In the panel discussion sponsored by Indian Semiconductor Association (ISA) at IT.in Conference (10th Edition of the large event at Bangalore that started off as IT.com in 1998), some interesting observations were made.
Dr Sunil Sherlekar (who heads the large embedded systems group at TCS) started off with the ISA Technovation Awards announcement for the year 2008.
• Techno-visionary Award for a visionary individual with life-long contributions
• Techno-mentor Award for a research supervisor
• Techno-shield Award for an organization that contributes to semiconductor industry and
• Techno-inventor Award for an innovator
As the anchor person I started off with the need for “partnership” with the spirit of “give & take”; the industry should take a long term view and look beyond “bang for the buck” (which invariably translates to sponsoring “college events” and the resultant brand promotion or recruiting students).
Tridib Roy Chowdhury (Director, Adobe Software India) wanted the industry to focus on creating a “better mind” than merely focusing on “skills”. He talked of the need for “preparing for the last job” rather than preparing for the “first job”, once again emphasizing the “long term” partnership. He made an interesting observation that the industry in India feels the absence of great universities including MIT & Stanford in the neighborhood; and, the academics in IIT’s and IIIT’s equally miss the genuine interests of IBM and HP in partnering with IIT’s & IIIT’s. In effect, we need to start the work at both the ends.
Dr Sherlekar wanted the emphasis on innovation. He stressed the need for “goal orientation” among the faculty (he used the example of scientists with a “goal” to solve “unsolved problems over centuries” and achieving success as an example). In essence, the pure academic view of “give me money, I will come back if I get anywhere” is a clear “no no”, but the industry should also not take a myopic view of academics (students & faculty) helping them in developing a product in the next quarter or a year.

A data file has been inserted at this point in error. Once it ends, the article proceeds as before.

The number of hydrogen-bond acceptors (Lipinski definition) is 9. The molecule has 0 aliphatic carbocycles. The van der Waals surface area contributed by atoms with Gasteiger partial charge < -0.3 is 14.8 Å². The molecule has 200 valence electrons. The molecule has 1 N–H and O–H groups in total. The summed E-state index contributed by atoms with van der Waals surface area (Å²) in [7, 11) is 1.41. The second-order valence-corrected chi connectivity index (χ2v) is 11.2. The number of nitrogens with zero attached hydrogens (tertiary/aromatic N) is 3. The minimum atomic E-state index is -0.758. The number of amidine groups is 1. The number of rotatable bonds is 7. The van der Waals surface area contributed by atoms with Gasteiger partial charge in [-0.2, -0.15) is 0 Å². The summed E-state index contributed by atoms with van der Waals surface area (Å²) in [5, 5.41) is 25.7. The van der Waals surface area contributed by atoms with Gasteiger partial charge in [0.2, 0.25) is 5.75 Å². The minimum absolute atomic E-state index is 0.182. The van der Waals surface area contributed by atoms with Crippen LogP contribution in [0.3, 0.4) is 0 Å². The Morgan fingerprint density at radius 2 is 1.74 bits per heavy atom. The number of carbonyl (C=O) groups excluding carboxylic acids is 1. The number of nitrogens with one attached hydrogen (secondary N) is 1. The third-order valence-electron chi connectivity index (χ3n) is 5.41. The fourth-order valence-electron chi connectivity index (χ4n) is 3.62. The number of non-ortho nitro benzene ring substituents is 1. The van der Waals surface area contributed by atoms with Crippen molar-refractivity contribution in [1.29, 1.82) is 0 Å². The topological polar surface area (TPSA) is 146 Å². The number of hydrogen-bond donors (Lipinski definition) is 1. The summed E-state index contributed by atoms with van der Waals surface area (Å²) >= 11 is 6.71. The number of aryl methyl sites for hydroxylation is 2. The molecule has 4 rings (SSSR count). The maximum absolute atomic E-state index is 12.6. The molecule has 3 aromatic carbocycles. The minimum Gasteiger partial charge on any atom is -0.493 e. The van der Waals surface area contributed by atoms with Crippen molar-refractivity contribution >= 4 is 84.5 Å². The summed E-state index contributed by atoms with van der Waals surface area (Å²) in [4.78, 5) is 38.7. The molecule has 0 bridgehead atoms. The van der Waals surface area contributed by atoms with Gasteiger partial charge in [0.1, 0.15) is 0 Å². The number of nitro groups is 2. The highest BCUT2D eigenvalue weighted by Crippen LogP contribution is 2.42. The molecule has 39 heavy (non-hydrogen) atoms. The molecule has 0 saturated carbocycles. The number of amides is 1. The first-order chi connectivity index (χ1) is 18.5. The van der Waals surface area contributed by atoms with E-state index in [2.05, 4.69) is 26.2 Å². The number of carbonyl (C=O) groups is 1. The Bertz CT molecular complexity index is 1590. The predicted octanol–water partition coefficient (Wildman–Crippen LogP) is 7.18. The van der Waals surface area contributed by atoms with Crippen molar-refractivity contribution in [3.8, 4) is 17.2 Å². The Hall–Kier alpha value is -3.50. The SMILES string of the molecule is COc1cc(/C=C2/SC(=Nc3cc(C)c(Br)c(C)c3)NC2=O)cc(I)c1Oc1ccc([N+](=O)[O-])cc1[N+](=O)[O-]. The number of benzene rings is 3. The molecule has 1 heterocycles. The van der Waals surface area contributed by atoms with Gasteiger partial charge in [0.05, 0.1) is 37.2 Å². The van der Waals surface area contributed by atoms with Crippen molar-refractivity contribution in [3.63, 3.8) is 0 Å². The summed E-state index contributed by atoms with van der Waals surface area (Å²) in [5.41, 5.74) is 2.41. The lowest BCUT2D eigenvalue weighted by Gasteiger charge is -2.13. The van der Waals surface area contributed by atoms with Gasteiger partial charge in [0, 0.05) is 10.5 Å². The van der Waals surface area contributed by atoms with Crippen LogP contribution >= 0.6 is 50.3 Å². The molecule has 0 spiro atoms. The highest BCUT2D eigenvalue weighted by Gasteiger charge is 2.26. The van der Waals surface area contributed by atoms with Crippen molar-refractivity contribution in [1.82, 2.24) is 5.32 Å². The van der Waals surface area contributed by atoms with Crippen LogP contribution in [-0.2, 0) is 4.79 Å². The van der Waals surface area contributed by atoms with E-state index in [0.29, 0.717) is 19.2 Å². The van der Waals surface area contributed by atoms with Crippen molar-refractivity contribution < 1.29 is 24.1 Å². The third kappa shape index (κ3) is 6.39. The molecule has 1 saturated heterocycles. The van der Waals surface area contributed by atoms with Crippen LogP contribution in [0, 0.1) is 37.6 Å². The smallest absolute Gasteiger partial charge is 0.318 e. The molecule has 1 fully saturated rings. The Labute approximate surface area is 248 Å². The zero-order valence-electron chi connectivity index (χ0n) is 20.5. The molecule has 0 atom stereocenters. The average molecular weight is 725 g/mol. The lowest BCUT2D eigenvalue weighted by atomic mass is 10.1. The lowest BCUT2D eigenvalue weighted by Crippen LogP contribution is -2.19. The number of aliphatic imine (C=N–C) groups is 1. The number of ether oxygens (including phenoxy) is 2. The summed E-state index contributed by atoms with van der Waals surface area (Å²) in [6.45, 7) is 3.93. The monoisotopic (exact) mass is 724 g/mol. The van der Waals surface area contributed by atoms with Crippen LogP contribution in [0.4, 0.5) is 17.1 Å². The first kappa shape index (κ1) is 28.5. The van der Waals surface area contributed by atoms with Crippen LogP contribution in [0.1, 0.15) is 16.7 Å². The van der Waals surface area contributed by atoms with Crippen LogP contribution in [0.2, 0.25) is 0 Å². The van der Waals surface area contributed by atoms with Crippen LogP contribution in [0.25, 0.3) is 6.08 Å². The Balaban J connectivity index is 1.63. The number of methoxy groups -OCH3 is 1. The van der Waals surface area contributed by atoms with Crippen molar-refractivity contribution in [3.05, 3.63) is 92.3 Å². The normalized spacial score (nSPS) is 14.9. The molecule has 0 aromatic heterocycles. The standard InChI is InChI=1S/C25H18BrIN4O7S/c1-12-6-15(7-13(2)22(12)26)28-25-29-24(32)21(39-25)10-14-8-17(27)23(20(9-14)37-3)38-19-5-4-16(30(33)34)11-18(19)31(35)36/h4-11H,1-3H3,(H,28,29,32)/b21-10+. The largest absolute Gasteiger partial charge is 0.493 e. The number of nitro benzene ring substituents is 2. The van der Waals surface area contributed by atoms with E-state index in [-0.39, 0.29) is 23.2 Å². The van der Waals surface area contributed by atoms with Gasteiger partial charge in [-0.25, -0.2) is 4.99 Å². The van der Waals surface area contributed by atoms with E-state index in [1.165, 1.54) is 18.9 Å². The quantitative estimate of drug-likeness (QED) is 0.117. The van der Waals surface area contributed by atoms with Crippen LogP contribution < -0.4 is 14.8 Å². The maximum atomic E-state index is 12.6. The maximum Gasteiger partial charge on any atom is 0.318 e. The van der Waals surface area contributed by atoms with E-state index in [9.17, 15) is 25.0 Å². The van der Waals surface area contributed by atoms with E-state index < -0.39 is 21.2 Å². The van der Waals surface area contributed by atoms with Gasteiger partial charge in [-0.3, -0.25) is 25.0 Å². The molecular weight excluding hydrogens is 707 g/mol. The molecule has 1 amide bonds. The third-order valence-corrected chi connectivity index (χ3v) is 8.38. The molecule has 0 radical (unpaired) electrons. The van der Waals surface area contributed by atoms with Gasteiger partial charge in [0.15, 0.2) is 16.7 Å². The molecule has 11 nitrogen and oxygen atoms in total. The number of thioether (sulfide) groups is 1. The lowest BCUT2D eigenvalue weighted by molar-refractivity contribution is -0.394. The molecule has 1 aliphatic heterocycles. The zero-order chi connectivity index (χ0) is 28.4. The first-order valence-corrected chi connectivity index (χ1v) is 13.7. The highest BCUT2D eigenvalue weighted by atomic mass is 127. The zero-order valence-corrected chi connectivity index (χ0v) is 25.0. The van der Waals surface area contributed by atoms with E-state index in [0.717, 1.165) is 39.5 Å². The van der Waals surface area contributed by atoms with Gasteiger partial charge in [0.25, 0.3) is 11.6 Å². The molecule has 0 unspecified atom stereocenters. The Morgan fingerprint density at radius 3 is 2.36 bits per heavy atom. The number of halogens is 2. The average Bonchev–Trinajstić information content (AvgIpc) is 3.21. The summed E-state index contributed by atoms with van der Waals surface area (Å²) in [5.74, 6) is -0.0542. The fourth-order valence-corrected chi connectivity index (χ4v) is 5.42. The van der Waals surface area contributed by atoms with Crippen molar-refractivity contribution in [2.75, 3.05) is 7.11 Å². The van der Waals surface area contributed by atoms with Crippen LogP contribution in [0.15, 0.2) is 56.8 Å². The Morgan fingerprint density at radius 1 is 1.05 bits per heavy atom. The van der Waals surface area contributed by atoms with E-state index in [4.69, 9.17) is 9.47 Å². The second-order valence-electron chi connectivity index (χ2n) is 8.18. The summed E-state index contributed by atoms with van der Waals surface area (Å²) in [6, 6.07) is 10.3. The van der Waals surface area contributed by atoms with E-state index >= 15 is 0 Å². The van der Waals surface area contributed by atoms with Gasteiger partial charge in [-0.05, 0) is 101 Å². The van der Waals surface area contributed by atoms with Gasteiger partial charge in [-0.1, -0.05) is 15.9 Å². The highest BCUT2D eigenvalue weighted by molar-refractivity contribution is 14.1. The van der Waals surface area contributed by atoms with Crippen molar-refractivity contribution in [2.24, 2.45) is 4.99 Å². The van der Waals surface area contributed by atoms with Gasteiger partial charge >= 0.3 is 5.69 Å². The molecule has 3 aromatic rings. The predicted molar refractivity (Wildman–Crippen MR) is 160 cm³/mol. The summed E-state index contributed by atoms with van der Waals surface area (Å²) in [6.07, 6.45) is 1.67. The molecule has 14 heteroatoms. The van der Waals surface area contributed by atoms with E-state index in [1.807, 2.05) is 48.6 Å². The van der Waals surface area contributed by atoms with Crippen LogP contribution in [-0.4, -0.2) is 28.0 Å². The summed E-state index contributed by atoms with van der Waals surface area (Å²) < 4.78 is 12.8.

Manav Subodh (University Relations Head at Intel India) talked of the need to address the need of making teaching as an exciting career for the students and to address the serious problem of faculty shortage in Indian institutions. Manav also talked about the need to emphasize the importance of post-graduate education (M. Tech & PhD) among the students (particularly by the industry members who often focus their entire energy on B Tech students) and research (by faculty-student groups).
Dr Karthik (Engineering Director of Analog Devices) wanted the excitement of the laboratories to be brought into undergraduate education. He took the case of “digital Design” Lab course in VTU and explained how it can be “enriched” to create significant interest among students. In the process, the labs will get rejuvenated and the faculty members would find it rewarding too.
Dr Lovi Raj Gupta (Dean, Lovely School of Technology) talked of the need to “connect” (lecture to lecture, course to course, year to year and finally academics to industry) and stressed on the academic community to go beyond the exams, results and grades.
The questions that followed were interesting too; Vijay Rao of RV College VLSI Design Center talked of the need for industry to collaborate with “finishing schools”; a student of Lovi College venting his strong feeling that industry is “cold” to private colleges.
All in all it was an enjoyable panel discussion, thought through very well by ISA